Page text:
We get better looks at Black-and-white Cuckoo, then Eastern Pale Chanting Goshawk. We finally come to the actual entry gates of Samburu National Park, and there are about fifty Little Swifts, tending nests of mud, like swallow nests, on the ceiling of the arched passageway into the park. It seems that they are going to fly into me at any second, but none do.

Little Swifts tending their nests.

We notice this interestingly-dressed man during the day, appearing to be standing in a small puddle.

And then we get our third subspecies of Giraffe -- the Reticulated Giraffe. A pair give us a great crossed-neck pose.

Reticulated Giraffes

We get Red-billed Buffalo-weavers working on our left, then a nice Red-billed Hornbill. Golden Pipit and Chestnut Weaver are seen with nice views. I love the Common Waterbucks, and we see some here.

A group of Grant's Gazelles gets set to cross the road, but hesitate, giving us great photo ops.

Grant's Gazelles

We come to a river crossing, and because of the days' rains, and the passage of enough time, the river is swollen and moving fast. Steven's van, with Peter driving, goes first, and makes it ok, after slipping and sliding a little getting up the far side. We take off, and our driver doesn't make a wide enough arc to the left, as Peter did. We hit something, then can't get off of it. We are dry-centered, which means in simple terms, the middle of our vehicle is perfectly balanced on a rock and we can't get any traction.

Looking downstream from our stuck van.

Peter rolls his pantlegs up on the shore and wades out to assess the situation. Joseph climbs out his window and they decide they have to call for help. They call the lodge we're going to stay at tonight, who will send a Land Rover.

Kevin says, and Sharon agrees, that in the few minutes we've been here the back end of the van has slipped downstream a little. I don't think it has. The water level is below the windows, but is such that if we opened the door, water would fill the van. Extremely good sealing properties. There is discussion about whether to get out of the van, in case it should flip over and be swept downstream. Some want to get their electronics, computers and cameras to shore. Sharon says the heck with that, get HER out first. She later admits to being very, very scared, but I wasn't. I did my center-of-gravity estimates, and decided it wouldn't turn over, and that we would be at more risk for getting swept downriver if we stepped into the water.

THE AFRICAN NO-SWIMMING SITUATION

While we're waiting here, I want to pass on an interesting thing we were told. Africans supposedly have much denser bone structure -- part of their genetic makeup. Couple that with their low body fat, and you have a person who doesn't float, but rather sinks right to the bottom.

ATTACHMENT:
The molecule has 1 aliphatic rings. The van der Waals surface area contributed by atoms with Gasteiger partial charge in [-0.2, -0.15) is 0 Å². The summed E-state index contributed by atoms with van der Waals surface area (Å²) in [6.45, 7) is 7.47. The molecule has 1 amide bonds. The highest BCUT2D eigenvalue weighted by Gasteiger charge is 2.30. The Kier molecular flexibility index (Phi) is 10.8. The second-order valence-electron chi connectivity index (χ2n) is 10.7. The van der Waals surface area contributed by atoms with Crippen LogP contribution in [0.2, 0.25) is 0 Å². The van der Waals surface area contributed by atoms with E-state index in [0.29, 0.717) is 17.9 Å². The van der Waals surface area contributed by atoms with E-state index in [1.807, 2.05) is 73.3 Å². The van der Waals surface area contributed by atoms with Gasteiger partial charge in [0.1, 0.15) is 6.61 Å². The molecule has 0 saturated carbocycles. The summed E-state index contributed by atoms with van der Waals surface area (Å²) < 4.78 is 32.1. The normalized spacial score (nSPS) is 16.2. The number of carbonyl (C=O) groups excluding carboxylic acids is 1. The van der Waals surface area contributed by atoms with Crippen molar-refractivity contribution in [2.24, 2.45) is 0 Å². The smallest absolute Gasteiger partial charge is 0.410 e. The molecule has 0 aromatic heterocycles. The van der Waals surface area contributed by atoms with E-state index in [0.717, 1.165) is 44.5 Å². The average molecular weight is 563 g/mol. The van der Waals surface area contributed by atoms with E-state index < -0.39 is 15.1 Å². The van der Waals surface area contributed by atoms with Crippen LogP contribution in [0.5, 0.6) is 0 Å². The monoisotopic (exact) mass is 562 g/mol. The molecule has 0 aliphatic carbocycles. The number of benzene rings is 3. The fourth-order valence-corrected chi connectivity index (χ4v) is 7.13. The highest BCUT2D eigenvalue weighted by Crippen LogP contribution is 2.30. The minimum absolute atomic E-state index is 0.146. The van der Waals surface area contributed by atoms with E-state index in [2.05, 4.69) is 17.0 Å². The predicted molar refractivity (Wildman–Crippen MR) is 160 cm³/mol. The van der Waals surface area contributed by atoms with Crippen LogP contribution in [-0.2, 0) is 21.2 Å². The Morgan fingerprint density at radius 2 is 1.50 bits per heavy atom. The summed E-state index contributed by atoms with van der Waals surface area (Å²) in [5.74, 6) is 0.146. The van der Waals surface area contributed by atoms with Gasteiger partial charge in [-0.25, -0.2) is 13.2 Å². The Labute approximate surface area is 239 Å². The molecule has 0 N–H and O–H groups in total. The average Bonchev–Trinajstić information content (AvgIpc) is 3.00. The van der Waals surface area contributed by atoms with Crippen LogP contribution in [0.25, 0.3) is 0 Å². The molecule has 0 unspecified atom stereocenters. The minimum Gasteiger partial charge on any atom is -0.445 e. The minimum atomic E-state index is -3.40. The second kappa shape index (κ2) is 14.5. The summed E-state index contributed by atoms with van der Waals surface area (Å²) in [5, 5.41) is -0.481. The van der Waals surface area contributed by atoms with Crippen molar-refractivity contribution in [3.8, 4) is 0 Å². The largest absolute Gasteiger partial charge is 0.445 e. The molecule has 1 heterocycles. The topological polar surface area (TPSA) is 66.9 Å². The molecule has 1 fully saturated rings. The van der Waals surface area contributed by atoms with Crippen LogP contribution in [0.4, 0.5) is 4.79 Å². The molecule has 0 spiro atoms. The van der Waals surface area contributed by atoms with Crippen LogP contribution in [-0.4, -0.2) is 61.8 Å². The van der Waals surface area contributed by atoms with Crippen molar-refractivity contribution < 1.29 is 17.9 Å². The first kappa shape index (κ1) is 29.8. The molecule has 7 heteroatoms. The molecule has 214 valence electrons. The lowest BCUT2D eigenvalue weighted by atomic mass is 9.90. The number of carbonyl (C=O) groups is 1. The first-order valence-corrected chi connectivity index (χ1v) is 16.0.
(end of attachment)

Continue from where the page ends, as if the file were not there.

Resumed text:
The bone density of African Americans, several generations after being taken from Africa, is a mystery to us who are discussing it. We suspect that with the higher body fat that goes along with being an American, on the average, may swing the balance.

Anyway, our source says, that's the reason you don't see many Africans swimming in pools or rivers.

Back to the tour...

It takes the Land Rover about 45 minutes to get here, all the while it's getting darker and darker. Kevin passes the time for us by tellling of the crocodiles in the river. Nice, Kev. We can see some nightjar flying overhead, but Kevin can't quite get an ID -- he says it's likely a Nubian Nightjar, but we don't claim it.

On the way in, the first van gets a Spotted Thick-knee with a baby, and radios us. We get it too, and then soon we arrive at Samburu National Park Lodge, check in and get our rooms. We unpack, and meet for dinner an hour later.

We do the bird list, then turn in. What a day. We're alive.

DAY 11 TOTALS

Trip Birds Seen Today (First Time on the Trip): 28
Total Trip Birds to Date: 540

Life Birds Seen Today: 28
Total Life Birds to Date: 472

Best Birds: Taita Fiscal, Eastern Double-collard Sunbird, White-eared Barbet, Doherty's Bush-shrike, Rufous-breasted Sparrowhawk, Wire-tailed Swallow, Somali Courser, Hunter's Sunbird, Black-faced Sandgrouse, Rosy-patched Bush-shrike, Straw-tailed Whydah, Black-and-white Cuckoo, Chestnut Weaver, Eastern (Pale) Chanting Goshawk, Golden Pipit, Orange-bellied Parrot, Cut-throat.

Best Mammals: Blue Sykes (White-throated) Monkey, Cape (Scrub) Hare, African (Savannah) Elephant, Reticulated Giraffe, Cape Buffalo, Masai Bushbuck, Kirk's Dikdik, Common Waterbuck, Defassa Waterbuck, Thomson's Gazelle, Grant's Gazelle, Gerenuk (Giraffe Antelope), Impala, Beisa Oryx.

Best Reptiles and Amphibians: None to speak of.

----

Enjoy your Turkey or your personal selection,

Bob